“You don’t trust me, and it’s frustrating to work like that.”
That’s what I heard from one of my team leads. I was still inexperienced enough in leadership that I became defensive instead of listening. I said I needed to understand what was going on in enough detail that I could answer for them in meetings.
And I was wrong.
When I had been a lead engineer for a team of software developers, that might have been what people expected of me. But now I was a director, responsible for three teams doing three different things. The people who led those teams needed opportunities to be their representatives.
But I still thought that was my responsibility.
I didn’t like saying “I don’t know” when my peers or superiors asked how something worked or what the status was of a particular implementation detail.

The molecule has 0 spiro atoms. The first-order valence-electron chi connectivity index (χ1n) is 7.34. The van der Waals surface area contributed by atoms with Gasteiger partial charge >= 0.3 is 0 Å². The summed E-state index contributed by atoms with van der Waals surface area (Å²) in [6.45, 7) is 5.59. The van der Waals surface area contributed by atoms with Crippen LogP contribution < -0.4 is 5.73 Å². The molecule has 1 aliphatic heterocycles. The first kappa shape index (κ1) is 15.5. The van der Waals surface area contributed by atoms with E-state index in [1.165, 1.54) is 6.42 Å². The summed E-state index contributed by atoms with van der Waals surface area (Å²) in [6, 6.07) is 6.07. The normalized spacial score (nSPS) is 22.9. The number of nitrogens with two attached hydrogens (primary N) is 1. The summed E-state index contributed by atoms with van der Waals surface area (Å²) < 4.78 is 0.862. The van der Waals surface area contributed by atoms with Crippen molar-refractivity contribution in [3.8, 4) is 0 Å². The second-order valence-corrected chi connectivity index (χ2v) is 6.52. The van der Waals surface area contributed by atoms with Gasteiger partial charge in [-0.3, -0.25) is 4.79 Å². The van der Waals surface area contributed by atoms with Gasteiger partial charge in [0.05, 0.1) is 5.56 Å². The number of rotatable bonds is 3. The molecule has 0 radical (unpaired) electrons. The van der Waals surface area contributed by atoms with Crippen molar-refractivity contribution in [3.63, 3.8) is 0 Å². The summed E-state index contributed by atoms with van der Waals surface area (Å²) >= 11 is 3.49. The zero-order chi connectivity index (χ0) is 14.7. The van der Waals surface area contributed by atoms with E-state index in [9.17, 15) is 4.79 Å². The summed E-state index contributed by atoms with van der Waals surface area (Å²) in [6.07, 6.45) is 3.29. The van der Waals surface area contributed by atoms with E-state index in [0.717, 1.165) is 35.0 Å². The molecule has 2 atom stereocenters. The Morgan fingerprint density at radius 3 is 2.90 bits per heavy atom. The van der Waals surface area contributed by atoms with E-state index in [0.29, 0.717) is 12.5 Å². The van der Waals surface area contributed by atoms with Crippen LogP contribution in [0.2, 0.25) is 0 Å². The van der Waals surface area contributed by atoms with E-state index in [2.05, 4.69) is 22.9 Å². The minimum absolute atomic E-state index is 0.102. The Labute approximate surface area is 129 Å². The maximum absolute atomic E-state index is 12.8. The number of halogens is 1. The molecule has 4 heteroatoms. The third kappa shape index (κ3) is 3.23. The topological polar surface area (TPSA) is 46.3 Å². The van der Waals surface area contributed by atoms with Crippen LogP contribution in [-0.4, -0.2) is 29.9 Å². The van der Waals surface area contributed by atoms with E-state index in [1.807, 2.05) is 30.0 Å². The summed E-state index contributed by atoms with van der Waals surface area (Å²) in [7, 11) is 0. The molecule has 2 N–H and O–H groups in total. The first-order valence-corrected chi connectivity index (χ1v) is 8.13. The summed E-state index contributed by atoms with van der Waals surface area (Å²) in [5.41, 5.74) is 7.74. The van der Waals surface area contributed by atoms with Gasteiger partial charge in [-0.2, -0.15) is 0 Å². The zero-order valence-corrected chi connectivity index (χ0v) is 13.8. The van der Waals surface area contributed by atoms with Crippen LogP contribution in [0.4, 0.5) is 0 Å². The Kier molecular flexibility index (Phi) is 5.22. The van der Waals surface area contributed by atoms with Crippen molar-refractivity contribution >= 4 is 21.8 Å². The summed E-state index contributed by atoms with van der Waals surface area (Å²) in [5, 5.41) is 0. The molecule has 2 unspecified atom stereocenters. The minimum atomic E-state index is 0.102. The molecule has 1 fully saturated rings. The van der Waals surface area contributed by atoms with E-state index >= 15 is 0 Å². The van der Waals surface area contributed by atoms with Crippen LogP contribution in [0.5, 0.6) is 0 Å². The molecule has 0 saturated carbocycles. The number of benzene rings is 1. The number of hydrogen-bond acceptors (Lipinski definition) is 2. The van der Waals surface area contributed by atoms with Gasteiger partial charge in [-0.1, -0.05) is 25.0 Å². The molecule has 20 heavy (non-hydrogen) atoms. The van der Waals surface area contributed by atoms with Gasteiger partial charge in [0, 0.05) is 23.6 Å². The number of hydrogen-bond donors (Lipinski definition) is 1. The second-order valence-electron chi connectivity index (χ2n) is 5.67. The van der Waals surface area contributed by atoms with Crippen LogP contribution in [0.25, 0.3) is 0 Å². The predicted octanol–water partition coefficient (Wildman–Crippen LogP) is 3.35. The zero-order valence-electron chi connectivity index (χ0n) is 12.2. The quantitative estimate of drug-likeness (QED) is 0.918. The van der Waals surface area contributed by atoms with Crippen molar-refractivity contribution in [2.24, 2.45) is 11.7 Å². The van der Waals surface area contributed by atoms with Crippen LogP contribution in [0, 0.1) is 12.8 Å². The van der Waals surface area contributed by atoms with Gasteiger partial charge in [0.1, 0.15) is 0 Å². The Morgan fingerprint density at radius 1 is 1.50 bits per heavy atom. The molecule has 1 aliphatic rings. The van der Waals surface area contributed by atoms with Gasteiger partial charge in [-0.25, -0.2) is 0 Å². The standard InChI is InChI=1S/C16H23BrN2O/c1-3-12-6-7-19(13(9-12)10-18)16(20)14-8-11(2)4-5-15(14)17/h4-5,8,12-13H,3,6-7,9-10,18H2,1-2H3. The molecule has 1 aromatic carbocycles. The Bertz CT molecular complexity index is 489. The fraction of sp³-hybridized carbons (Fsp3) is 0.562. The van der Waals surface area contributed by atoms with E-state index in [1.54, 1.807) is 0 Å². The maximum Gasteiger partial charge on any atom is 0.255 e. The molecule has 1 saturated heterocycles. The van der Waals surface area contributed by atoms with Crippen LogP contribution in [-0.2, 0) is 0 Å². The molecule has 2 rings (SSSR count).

I hadn’t yet learned that “I’ll find out and let you know” was often the right answer for leaders at my new level.
Instead, I did everything I could to make my team leaders irrelevant and invisible to the rest of the organization.
I didn’t realize that’s what I was doing.
But they felt it.
I wish I could say I learned my lesson quickly, but I didn’t.
I didn’t have a professional coach to help me through that leadership transition. It took several more mis-steps before I realized how leadership changed as one’s responsibility broadens.
If you’re struggling to find your footing in a new leadership position, let’s talk.